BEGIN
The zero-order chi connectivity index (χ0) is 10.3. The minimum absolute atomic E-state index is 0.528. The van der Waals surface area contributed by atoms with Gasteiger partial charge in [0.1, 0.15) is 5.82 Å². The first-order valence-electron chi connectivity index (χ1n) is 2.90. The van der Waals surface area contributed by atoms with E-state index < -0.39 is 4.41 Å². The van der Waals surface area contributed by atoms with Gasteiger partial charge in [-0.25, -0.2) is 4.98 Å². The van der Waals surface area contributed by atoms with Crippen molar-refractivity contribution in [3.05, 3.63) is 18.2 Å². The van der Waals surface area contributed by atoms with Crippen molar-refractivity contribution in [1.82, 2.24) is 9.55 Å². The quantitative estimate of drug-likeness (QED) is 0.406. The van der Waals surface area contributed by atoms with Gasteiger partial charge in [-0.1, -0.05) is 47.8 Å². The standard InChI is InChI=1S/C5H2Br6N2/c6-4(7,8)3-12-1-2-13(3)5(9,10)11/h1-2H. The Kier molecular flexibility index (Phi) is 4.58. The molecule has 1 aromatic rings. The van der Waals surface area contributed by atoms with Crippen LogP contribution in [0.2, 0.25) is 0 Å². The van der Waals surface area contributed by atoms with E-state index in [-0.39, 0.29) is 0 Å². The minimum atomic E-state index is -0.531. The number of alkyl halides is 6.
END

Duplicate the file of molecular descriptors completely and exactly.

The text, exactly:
The zero-order chi connectivity index (χ0) is 10.3. The minimum absolute atomic E-state index is 0.528. The van der Waals surface area contributed by atoms with Gasteiger partial charge in [0.1, 0.15) is 5.82 Å². The first-order valence-electron chi connectivity index (χ1n) is 2.90. The van der Waals surface area contributed by atoms with E-state index < -0.39 is 4.41 Å². The van der Waals surface area contributed by atoms with Gasteiger partial charge in [-0.25, -0.2) is 4.98 Å². The van der Waals surface area contributed by atoms with Crippen molar-refractivity contribution in [3.05, 3.63) is 18.2 Å². The van der Waals surface area contributed by atoms with Crippen molar-refractivity contribution in [1.82, 2.24) is 9.55 Å². The quantitative estimate of drug-likeness (QED) is 0.406. The van der Waals surface area contributed by atoms with Gasteiger partial charge in [-0.1, -0.05) is 47.8 Å². The standard InChI is InChI=1S/C5H2Br6N2/c6-4(7,8)3-12-1-2-13(3)5(9,10)11/h1-2H. The Kier molecular flexibility index (Phi) is 4.58. The molecule has 1 aromatic rings. The van der Waals surface area contributed by atoms with Crippen LogP contribution in [0.2, 0.25) is 0 Å². The van der Waals surface area contributed by atoms with E-state index in [-0.39, 0.29) is 0 Å². The minimum atomic E-state index is -0.531. The number of alkyl halides is 6.